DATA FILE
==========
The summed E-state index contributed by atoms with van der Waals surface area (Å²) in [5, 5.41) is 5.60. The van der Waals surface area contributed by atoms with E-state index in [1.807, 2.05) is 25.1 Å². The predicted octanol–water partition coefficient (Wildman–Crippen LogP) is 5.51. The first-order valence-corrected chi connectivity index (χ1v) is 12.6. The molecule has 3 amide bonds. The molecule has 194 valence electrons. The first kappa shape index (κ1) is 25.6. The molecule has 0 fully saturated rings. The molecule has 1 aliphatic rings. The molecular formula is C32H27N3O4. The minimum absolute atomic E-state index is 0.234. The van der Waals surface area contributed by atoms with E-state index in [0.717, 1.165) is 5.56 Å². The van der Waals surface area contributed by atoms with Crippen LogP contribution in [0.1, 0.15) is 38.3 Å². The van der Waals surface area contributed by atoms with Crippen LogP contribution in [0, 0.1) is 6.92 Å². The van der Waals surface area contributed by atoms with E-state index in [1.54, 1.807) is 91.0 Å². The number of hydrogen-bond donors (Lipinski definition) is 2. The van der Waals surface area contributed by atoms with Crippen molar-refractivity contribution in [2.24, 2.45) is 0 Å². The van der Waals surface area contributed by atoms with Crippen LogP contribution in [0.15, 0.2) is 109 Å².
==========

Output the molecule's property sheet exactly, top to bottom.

The summed E-state index contributed by atoms with van der Waals surface area (Å²) in [5, 5.41) is 5.60. The van der Waals surface area contributed by atoms with E-state index in [1.807, 2.05) is 25.1 Å². The predicted octanol–water partition coefficient (Wildman–Crippen LogP) is 5.51. The first-order valence-corrected chi connectivity index (χ1v) is 12.6. The molecule has 3 amide bonds. The molecule has 194 valence electrons. The first kappa shape index (κ1) is 25.6. The molecule has 0 fully saturated rings. The molecule has 1 aliphatic rings. The molecular formula is C32H27N3O4. The minimum absolute atomic E-state index is 0.234. The van der Waals surface area contributed by atoms with E-state index in [0.717, 1.165) is 5.56 Å². The van der Waals surface area contributed by atoms with Crippen LogP contribution in [0.1, 0.15) is 38.3 Å². The van der Waals surface area contributed by atoms with Crippen LogP contribution in [0, 0.1) is 6.92 Å². The van der Waals surface area contributed by atoms with E-state index in [1.54, 1.807) is 91.0 Å². The number of hydrogen-bond donors (Lipinski definition) is 2. The van der Waals surface area contributed by atoms with Crippen molar-refractivity contribution in [2.24, 2.45) is 0 Å². The van der Waals surface area contributed by atoms with Crippen LogP contribution in [0.15, 0.2) is 109 Å².